By David Shepardson
WASHINGTON (Reuters) – General Motors’ Cruise said on Monday it has named a longtime auto and technology industry employee as head of safety for the robotaxi unit.
Cruise has named Steve Kenner as chief security officer, who will oversee Cruise’s security management systems and operations.
Kenner began his career at GM in 1978 and previously worked as global director of automotive safety at Ford, among other jobs. He was most recently vice president of safety at Kodiak, an autonomous trucking company, and has also worked at Apple, Uber, Locomation, Chrysler and Aurora.
Kenner’s appointment comes at a critical time for Cruise.
On October 2, in San Francisco, a pedestrian struck by another vehicle was thrown into the path of an autonomous Cruise vehicle and dragged 20 feet.
Subsequently, California suspended the company’s driverless testing license and Cruise withdrew all of its U.S. autonomous vehicles from testing. The unit’s CEO, Kyle Vogt, and co-founder Dan Kan resigned in November.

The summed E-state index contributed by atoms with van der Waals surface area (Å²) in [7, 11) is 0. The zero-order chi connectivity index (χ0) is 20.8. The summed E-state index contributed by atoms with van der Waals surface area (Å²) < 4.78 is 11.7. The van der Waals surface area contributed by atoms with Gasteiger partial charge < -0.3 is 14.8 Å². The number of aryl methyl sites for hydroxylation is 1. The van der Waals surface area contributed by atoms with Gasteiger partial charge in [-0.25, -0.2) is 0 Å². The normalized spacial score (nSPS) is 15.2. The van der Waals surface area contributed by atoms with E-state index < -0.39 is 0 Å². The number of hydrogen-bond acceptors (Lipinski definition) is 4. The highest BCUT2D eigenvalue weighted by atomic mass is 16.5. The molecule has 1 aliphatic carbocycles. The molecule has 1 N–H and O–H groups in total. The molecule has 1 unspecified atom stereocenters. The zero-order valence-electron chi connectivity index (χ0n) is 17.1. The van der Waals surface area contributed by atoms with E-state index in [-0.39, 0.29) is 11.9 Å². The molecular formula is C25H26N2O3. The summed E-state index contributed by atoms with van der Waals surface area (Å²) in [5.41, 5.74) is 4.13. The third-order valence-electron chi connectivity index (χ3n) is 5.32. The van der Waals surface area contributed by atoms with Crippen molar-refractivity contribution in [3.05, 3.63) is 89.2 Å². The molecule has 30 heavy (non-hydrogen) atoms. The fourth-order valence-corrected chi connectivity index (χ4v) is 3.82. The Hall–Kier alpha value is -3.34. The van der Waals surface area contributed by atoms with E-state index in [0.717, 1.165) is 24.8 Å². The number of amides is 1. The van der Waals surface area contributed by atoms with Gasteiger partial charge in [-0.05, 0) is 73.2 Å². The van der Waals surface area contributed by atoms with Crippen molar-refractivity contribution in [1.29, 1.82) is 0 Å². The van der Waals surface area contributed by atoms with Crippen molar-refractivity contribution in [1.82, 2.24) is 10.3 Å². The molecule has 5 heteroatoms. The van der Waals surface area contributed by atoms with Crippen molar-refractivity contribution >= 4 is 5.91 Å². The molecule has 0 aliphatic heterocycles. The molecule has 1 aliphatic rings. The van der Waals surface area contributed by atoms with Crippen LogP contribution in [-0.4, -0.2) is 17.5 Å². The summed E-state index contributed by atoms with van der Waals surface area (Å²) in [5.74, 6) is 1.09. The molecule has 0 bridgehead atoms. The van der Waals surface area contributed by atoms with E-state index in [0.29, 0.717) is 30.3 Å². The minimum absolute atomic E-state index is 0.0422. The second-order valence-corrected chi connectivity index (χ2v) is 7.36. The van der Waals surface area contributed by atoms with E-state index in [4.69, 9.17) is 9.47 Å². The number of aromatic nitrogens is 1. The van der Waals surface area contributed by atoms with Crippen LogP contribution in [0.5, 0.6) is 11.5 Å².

“Safety governance is a critical starting point as we return to our mission and put cruise cars safely back on the road,” said Cruise Co-Chairman Mo Elshenawy.
Cruise commissioned a report from law firm Quinn Emanuel that found the company did not intend to mislead. A separate technical review by engineering firm Exponent found the Cruise vehicle suffered from mapping errors and incorrectly identified the collision with the woman as a side collision, the report said. Cruise has since updated its software.
In December, Cruise announced it was cutting its workforce by 24%, and GM announced last month it would cut spending at Cruise by about $1 billion in 2024.
The National Highway Traffic Safety Administration has separately opened an investigation into pedestrian risks at Cruise.
Last week, Cruise moved to resolve an investigation by a California regulator into his delay in disclosing details of the Oct. 2 pedestrian accident.
Kenner said in a statement that he hopes to gain the trust of regulators. “We have the same goal as regulators: to make our roads safer and build public trust in the broadcast industry.”
(Reporting by David Shepardson; editing by Jonathan Oatis)